DULUTH -- The icy mountains by the side of the road pushed up by city plows aren’t a dazzling silver color anymore. Instead, they look like frozen, discarded layer cakes with black, white and gray seams. The hardened peaks most likely will be there for some time, as winter isn’t over. That means a journey to the bird feeders will remain a challenge.
If I were smart, I would have devised a plan to get to the feeders a long time ago — if I were smart. Who would have thought we’d be dealing with the aftermath of two feet of snow pushed skyward by stiff winds off the lake that heaped it into hills and valleys 4 feet deep? Only the clueless would venture out to provide nourishment for the chickadees and redpolls. But the birds must be fed!
It wasn’t a hard trip out into the yard until the Thanksgiving storm, but that blizzard changed a lot of things. Instead of clearing a path from the back door to the south side of the house, I used an older entrance as an access point for sunflower seed transport. That worked fine until a freezing rain and another snow dump of 6 inches made it difficult to find a place to throw the stuff.
Last year, I found out in a hurry that I shouldn’t cover the gas service with snow if I wanted to stay warm. The problem with keeping snow away from the house was that it ends up in little frozen peaks that make excellent launch points to the feeders for ravenous squirrels. I don’t mind providing forage for the little gray fellas, but face it — they are pigs! On top of that, a hungry doe came to the kitchen window early one morning to harass Sarah with a “So where’s breakfast, lady?” look, when the feeder was empty.
One way of coping with the need to stay in the black with the bird seed budget was to bring the feeders in at night. The deer and squirrels, unless they are incredibly bright or aggressive (think, jimmying the door) won’t be able to annihilate all the seeds. Another advantage of hauling feeders indoors would be to get me into the habit of moving them, so that when spring arrives, I won’t be looking at splinters, frayed ropes and bent steel hooks wrecked by hungry, very determined mama bears and their offspring.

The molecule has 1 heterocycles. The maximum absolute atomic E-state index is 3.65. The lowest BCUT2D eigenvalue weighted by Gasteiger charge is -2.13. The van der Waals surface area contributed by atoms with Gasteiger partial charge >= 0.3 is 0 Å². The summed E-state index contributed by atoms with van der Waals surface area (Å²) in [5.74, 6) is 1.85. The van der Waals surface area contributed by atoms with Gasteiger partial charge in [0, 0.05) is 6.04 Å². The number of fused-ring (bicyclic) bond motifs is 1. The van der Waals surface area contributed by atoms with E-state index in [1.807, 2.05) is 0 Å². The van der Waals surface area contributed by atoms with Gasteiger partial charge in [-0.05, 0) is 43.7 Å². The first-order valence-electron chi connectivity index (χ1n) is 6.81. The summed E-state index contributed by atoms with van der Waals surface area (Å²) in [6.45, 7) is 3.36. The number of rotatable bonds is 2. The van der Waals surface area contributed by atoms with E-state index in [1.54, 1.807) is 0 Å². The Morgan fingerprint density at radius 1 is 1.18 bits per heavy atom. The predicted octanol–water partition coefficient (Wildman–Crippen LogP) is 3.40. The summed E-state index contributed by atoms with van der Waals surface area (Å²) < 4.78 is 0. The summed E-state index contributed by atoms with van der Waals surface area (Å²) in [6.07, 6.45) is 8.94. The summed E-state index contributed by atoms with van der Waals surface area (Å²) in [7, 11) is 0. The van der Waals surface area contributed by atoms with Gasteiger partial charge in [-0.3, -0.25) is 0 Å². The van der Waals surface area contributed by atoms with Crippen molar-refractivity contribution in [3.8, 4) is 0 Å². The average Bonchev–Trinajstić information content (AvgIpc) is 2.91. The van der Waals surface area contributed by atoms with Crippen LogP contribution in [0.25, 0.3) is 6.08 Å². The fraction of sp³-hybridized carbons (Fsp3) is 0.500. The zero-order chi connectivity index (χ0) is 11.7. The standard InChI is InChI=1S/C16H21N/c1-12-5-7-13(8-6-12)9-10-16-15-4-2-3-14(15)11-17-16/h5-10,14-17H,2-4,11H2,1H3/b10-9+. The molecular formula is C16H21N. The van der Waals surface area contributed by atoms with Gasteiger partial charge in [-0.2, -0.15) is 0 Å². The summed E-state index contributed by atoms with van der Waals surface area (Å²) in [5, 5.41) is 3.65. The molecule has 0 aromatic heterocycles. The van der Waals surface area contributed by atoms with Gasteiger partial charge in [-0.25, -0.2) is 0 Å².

We also have feeders hanging from the eaves around the house that always need replenishing. Filling them in the winter requires a semi-arctic expedition — there are no shortcuts here. I thought dragging a stepladder around the house on hard-packed snow would work without the need to strap on snowshoes. Well … I got about 5 feet before one leg sank 2 feet deeper than the other. Get the picture? I buried myself up to the waist in soft snow underneath the crust. Fortunately, it was the rear of the house, and my struggles to get back up had only a scolding squirrel as a witness.
The sun is out, and the temps will be bumping into the mid-30s or higher the rest of the week, accelerating snow melt and making it easier to feed the critters. Next fall, even before the first flake tumbles to earth — I WILL have a plan.
Doug Lewandowski is a retired counselor, educator and licensed psychologist. Write to him at email@example.com.